Quenton DeCosey passes during Temple’s win against UCF last week. | HUA ZONG TTN

Conference tourney awaits Owls BASKETBALL PAGE 22 by a 19-7 advantage on the of- season on the right note and fensive glass. UCF is third in get a few wins in the conferThe American in rebounding ence tournament, because then margin, while Temple is last. you never know what can really Redshirt-senior guard Dal- happen,” Pepper said. ton Pepper has been leading the Should the Owls get by the Owls as of late. He is averag- Knights, they will face top-seeding 19.3 points ed Cincinnati in UP NEXT and 5.0 rebounds the second round. Owls vs. UCF in the past seven The Bearcats got March 12 at 9:30 p.m. games. In that that spot by winstretch, he led the team in scor- ning a tiebreaking coin toss with ing four times and scored 20 Louisville, the second seed. points or more five times. He Temple lost at Cincinled all scorers with 26 points nati 69-58 and at home to the and grabbed six rebounds in the Bearcats 80-76. If a third game win against UCF, which was Se- happens, the Owls will need to nior Night. focus on stopping senior guard “Even though we’ve lost Sean Kilpatrick, who averaged some tough games and it’s been 26 points a game against Tema rough season, we’re still fo- ple this year. cusing in and trying to end the To win the tournament and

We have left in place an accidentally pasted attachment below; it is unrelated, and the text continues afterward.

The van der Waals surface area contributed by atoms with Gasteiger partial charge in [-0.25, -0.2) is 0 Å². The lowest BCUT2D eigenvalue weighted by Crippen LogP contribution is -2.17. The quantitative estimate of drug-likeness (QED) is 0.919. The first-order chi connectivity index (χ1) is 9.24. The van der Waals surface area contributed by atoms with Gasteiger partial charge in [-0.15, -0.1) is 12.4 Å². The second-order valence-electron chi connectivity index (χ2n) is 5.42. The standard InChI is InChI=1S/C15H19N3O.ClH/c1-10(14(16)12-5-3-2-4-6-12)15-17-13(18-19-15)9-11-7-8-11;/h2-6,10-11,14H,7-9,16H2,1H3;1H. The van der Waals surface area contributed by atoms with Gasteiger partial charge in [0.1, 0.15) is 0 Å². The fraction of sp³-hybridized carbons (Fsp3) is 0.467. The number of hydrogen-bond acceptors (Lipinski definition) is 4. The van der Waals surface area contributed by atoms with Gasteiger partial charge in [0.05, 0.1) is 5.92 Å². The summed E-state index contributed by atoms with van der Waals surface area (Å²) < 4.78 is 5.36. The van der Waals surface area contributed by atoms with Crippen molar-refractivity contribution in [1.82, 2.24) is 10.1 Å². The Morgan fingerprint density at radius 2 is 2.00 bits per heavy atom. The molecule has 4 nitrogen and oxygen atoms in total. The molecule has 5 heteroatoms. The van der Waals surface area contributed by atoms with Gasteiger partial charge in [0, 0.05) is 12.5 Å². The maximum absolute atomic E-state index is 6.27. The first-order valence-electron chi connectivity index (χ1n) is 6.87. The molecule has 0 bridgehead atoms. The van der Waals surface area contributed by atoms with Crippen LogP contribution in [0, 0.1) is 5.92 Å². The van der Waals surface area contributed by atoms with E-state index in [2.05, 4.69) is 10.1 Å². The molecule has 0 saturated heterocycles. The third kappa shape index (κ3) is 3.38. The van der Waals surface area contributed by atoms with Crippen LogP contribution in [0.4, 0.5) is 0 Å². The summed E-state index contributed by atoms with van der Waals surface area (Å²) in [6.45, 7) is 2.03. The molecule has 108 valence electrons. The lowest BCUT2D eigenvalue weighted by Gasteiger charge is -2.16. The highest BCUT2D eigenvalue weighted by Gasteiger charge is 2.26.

squeak into the NCAA tournament, Temple will need to win four straight games, which it hasn’t done all season. “I would say [this season has] been a struggle, but I think these guys have kept their attitude and their way pretty solidly,” Dunphy said. “I think they’ve done a good job. There just has been some frustration, certainly from all of us but I think for the most part, I’m very proud of how they have kept their focus to go to gameto-game. There have only have been a few times where we have just been hammered.” Evan Cross can be reached at evan.cross@temple.edu or on Twitter @evancross